Secretary General of the Maldivian National Olympic Committee (NOC) Ahmed Marzook fears that the persistent delaying of the South Asian games will be detrimental for athletes both in the Maldives and throughout the region.
“This is a big blow, and not just for us – it’s about regional sport,” he said. “This is the hope for youth in the region – this is the only thing for youth in the region.”
Marzook’s comments follow India’s decision to delay the hosting of the games for the second time. Originally scheduled for next month, the games had been rescheduled for February 2013 due to this summer Olympic Games.
However, during a teleconference with the Indian Olympic Association last week, Marzook was told that the games could not be held in February, with September 2013 mooted as an alternative.
The NOC has yet to receive official confirmation of the postponement, fuelling concerns that the games may even be pushed back to 2014.
This, explained Marzook, would only exacerbate the budgetary problems that have been caused by the delays.
“In 2014 we will be competing in both the Commonwealth and the Asian games. This will be hard if we have the South Asian Games in the same year – imagine the ticket prices for the delegations,” he said.
The postponement of the South Asian games has already caused the NOC financial problems, with money for training coming from rigid government budgets, and contracts already having been agreed with foreign coaches with February in mind.
Despite the success of the Maldives Olympic team at this year’s London games, the international experience was viewed largely in terms of preparation for the proposed regional games in February.
“The South Asian games are the first steps in terms of international exposure for many athletes,” said Marzook.
Despite regulations which state the eight-nation games must be held every other year, the competition was last held in 2010.
Previous aberrations from the biennial rule came in 2001, when the September 11 attacks caused the postponement of the Islamabad games, and in 2008 when issues surrounding the general elections in Bangladesh resulted in delaying the Dhaka games.
“If India can’t host this, who can,” asked Marzook, who argued that the recent Commonwealth Games in New Delhi meant that all the infrastructure for the event was in place.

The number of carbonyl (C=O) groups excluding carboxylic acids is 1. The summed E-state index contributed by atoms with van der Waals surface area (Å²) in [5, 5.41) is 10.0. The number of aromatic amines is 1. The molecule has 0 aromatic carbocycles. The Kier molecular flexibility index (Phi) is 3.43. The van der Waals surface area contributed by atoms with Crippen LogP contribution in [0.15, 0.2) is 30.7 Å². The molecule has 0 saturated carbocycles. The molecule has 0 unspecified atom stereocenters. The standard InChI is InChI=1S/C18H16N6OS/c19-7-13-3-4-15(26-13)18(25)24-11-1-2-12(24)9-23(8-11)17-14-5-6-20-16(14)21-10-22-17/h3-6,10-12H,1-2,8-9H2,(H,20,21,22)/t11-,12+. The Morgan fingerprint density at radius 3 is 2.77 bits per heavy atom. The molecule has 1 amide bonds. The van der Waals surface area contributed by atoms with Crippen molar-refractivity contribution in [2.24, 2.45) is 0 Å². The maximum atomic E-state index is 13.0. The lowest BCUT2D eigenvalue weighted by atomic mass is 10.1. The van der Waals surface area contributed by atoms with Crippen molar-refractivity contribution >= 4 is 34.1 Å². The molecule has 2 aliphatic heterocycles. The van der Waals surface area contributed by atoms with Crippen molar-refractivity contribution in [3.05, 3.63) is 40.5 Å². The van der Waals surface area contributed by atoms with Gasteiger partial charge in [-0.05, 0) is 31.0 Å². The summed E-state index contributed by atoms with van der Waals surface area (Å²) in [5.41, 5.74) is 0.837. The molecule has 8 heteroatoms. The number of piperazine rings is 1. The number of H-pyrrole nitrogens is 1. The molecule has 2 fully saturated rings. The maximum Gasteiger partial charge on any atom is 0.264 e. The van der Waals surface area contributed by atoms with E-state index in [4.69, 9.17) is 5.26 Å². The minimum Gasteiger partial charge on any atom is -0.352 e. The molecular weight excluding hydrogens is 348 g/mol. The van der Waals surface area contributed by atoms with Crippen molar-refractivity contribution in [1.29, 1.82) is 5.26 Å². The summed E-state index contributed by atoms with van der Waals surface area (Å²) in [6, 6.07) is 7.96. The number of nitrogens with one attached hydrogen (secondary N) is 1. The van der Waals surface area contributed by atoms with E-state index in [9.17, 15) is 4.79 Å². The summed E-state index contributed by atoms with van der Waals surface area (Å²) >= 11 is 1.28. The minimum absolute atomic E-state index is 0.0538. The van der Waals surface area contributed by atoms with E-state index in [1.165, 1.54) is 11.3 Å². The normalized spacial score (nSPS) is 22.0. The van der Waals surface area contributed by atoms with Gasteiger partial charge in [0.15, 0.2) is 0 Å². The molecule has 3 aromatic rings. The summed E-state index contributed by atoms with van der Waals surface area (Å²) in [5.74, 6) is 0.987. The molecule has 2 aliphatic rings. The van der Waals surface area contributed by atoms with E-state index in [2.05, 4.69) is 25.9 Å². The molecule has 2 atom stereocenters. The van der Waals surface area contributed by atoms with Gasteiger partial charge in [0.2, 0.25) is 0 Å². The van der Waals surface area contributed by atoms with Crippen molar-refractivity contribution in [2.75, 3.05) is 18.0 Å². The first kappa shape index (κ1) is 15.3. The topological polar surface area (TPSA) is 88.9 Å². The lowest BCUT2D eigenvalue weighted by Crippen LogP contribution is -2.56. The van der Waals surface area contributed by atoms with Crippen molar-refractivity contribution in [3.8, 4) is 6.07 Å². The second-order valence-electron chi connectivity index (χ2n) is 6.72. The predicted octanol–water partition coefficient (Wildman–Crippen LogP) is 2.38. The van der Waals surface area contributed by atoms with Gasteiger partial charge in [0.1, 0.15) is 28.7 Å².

Marzook argued that the reason for the delay was infighting between the Indian government and its Olympic association (IOA).
The IOA is currently in the middle of a political storm as, this week, the International Olympic Committee (IOC) insisted on sending international observers for the association’s elections.
Suresh Kalmadi has been President of the IOA since 1996 but was suspended after being arrested and jailed for his part in a corruption scandal surrounding the 2010 Commonwealth Games.
When asked about the delay in the games, Cultural Attache’ at the Indian High Commission in Male’, PC Mishra, said that the there were “no specific reasons” for the postponement.
“It is an administrative process,” said Mishra, who described Marzook’s concerns as “a little bit premature – an overreaction.”
Marzook said that Nepal had offered to step in to host the games in February, but that India had blocked the move.
Nepal, which is due to chair the next SAARC summit in before May 2013, was reported earlier this month to have fallen behind in its preparations owing to the political standoff in the country.
Bangladesh’s Daily Star newspaper said that Nepal was expected to inform other SAARC foreign ministers of the postponement of the 18th summit at a meeting scheduled to be held alongside the United Nations General Assembly, which is currently meeting in New York.
Despite the uncertainty surrounding Maldivian athletes’ next international tournament, Marzook said that training would continue.
He revealed that arrangements were nearly completed for the intensive training of the country’s two top runners in Jamaica.
Azneem Ahmed and Hassan Saaidh – both members of the bronze medal winning 4x100m relay team in Dhaka – will travel to Jamaica after the NOC secured leave from their respective employers – the Police and the Maldives National Defence Force (MNDF).